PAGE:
Immediately, the clouds scattered and the sun shined. At that time, the master said to him: “If the sun had not broken through the clouds, I would have had a claim against you, by which I could have taken my coins from you!”  (Ta’anis 20a)

An interesting story, to say the least. But there is another, and in this one, the sun not only did NOT stand still, but it blazed against Avraham Avinu who had been recovering from Bris Milah. In spite of the intense heat of the day, Avraham went outside looking for wayfarers to tend to, in spite of his weak condition. The mitzvah of taking care of guests, which the Talmud compares to receiving the Divine Presence, was too important for Avraham Avinu to push off for his recovery. God had made the day hot to push Avraham back in his tent, but Avraham pushed back the sun to stay ready for the mitzvah.

This is not an incidental story. It is a fundamental one. Indeed, the Talmud states: 

There is no Gihennom in the World-to-Come. Rather, the Holy One, Blessed Is He, will remove the sun from its sheath, and the righteous will be healed by it and the wicked will be punished by it. (Nedarim 8b)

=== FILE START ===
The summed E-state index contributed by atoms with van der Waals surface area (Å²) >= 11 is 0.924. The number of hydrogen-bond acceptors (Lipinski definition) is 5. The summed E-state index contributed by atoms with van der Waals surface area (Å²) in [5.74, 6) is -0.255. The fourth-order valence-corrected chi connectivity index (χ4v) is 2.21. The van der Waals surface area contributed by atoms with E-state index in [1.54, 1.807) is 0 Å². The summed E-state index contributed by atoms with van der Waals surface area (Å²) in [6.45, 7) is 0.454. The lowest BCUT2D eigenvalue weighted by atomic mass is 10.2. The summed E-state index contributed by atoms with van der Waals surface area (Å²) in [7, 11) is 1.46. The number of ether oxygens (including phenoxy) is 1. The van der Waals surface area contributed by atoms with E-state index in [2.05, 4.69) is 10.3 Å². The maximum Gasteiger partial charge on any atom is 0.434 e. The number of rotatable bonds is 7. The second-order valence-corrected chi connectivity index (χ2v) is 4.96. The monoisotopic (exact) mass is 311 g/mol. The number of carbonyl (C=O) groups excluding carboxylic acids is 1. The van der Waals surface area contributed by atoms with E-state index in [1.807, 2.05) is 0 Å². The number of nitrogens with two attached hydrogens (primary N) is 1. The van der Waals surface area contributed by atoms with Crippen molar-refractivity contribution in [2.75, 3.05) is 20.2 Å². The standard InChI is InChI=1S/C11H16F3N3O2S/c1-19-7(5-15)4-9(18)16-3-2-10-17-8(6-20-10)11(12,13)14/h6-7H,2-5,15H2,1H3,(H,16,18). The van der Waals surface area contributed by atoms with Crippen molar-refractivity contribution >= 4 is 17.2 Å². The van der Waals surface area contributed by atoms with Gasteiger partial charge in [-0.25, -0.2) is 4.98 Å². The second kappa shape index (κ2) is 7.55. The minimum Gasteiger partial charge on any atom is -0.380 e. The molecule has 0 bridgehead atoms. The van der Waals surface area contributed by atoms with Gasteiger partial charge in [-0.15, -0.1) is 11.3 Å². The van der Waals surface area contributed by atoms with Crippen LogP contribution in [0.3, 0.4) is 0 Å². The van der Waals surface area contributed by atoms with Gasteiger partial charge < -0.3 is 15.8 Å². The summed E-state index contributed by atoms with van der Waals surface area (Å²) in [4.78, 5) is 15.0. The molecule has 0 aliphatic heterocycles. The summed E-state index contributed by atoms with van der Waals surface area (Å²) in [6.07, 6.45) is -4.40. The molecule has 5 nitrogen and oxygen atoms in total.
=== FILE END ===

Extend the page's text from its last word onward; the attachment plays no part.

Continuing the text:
Why the sun, of all things? The answer is in this week’s parsha, right at the beginning:

Listen, O heavens, and I will speak! And let the earth hear the words of my mouth! (Devarim 32:1)

…Why did [Moshe] call upon heaven and earth to be witnesses [for warning Israel]? Moshe said: “I am [just] flesh and blood. Tomorrow I will die. If the Jewish people say, ‘We never accepted the covenant,’ who will come and refute them?” Therefore, he called upon heaven and earth as witnesses for Israel-witnesses that endure forever. Furthermore, if they [the Jewish people] act meritoriously, the witnesses will come and reward them: “The vine will give its fruit, the earth will yield its produce, and the heavens will give their dew” (Zechariah 8:12). And if [the Jewish people] act sinfully, the hand of the witnesses will be upon them first [to inflict punishment upon them]: “And He will close off the heaven that there will be no rain, and the soil will not give its produce” (Devarim 11:17), and then [the verse continues]: “and you will perish quickly” (that is) through [the attacks of] the nations. (Rashi)